This has to be the moment’ to invest in coronavirus vaccines and
The last thing people will want to think about when this pandemic ends is the next one. It’s human nature to move on, to want to put coronaviruses, vaccines and disease surveillance behind us. But a growing chorus of researchers says now is the time to get ready for what is sure to come.
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Some have already begun preliminary efforts to develop antivirals and monoclonal antibodies to prevent serious disease, and vaccines that could stop a novel virus in its tracks.
“Either we invest now or we pay a lot more later,” said Wayne Koff, chief executive officer of the non-profit Human Vaccines Project.
Koff, along with Seth Berkley, CEO of Gavi, The Vaccine Alliance, published an editorial Thursday in the prestigious journal Science, calling for a global effort to develop a universal vaccine against coronaviruses, the family that includes the virus causing COVID-19.
“We don’t know when the next one is going to come, the only thing we know is the next one is going to come,” Koff said. “Whether we have a year or whether we have a decade — given that unknown, we should be looking at this issue really seriously right now.”
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The world got lucky that the last major global pandemic, the 1918 flu, was more than a century ago.
In recent years, however, the pace of so-called zoonotic diseases jumping from animals to humans has sped up: Zika, Ebola, chikungunya and two previous coronaviruses — Severe Acute Respiratory Syndrome (SARS) and Middle East Respiratory Syndrome (MERS) — have caused major outbreaks since 2003. Not to mention the H1N1 flu pandemic of 2009.
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None of these has been as widespread as SARS-CoV-2, the virus that causes COVID-19, but all have been lethal, with MERS killing one-third of its victims and Ebola roughly half.
And after each of these outbreaks initial enthusiasm for prevention was followed by loss of interest and a deep drop in funding.
That can’t be allowed to happen again, said Dr. James Crowe, director of the Vanderbilt Vaccine Center and an immunologist at Vanderbilt University Medical Center, both in Nashville.
“How many times is it going to take until we start looking ahead?” Crowe asked rhetorically. “This has to be the moment, or else it’s never going to happen.”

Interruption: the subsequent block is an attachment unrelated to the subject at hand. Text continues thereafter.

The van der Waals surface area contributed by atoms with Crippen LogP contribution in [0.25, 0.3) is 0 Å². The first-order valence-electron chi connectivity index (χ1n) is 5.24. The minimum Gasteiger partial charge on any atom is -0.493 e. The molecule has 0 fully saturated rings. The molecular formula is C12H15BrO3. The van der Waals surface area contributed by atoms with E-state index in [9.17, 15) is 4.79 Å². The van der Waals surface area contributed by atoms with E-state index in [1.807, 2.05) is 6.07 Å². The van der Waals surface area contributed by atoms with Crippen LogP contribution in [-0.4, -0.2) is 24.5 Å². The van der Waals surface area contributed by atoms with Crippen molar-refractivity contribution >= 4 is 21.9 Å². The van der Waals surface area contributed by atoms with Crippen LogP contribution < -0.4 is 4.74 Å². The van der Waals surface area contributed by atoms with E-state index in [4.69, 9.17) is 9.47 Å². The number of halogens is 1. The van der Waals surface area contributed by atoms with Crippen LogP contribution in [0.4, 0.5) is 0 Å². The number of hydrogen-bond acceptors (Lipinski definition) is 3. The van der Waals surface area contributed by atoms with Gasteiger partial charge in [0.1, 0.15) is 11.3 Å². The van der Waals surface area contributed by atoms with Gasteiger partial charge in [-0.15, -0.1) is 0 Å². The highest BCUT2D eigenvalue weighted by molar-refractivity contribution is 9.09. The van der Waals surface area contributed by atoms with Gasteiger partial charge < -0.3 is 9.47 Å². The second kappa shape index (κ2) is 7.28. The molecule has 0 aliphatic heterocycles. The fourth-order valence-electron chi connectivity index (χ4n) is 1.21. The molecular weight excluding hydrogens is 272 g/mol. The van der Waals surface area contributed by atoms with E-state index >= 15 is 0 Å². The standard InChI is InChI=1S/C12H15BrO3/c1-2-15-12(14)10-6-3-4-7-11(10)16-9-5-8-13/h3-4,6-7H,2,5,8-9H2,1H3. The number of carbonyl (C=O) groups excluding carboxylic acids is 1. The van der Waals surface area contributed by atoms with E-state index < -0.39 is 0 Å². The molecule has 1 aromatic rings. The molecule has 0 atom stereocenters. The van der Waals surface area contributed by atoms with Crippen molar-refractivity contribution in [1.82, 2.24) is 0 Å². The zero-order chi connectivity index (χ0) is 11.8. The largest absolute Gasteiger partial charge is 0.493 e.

An ounce of prevention
It’s tough to convince politicians to spend huge sums of money against an enemy that doesn’t yet exist, but Crowe said those investments would be insignificant compared to the current global pandemic’s $20 trillion price tag.
“If we were proactive instead of just responding to an outbreak, we could think differently and think about immunity to things that have not yet happened,” he said.
The trick will be figuring out how to to develop treatments and prevention tools for viruses that don’t yet exist.
Crowe has a few ideas.
For about $2 billion, Crowe said he and his colleagues could develop monoclonal antibodies that could protect against the 100 most likely human epidemics. The focus would be on “how much of the mat can you cover with your antibodies, rather than picking the virus du jour,” he said.
He envisions making 10,000 doses of antibodies designed to fight each of these 100 potential epidemics, and storing them for the day they might be needed. Further research would still be required to prove their effectiveness, but that number of doses would be enough for a trial and to create a “ring” of protection around the people first infected and those who come into contact with them.
If such antibodies or early vaccines had been ready in late 2019 when the first signs of SARS-CoV-2 began appearing in China, “we could have upscaled and probably cut off about six months of the pandemic,” Crowe said.
“It’s just moving the timeframe up by doing some of the hard work ahead of time,” he said. “It’s a very simple idea.”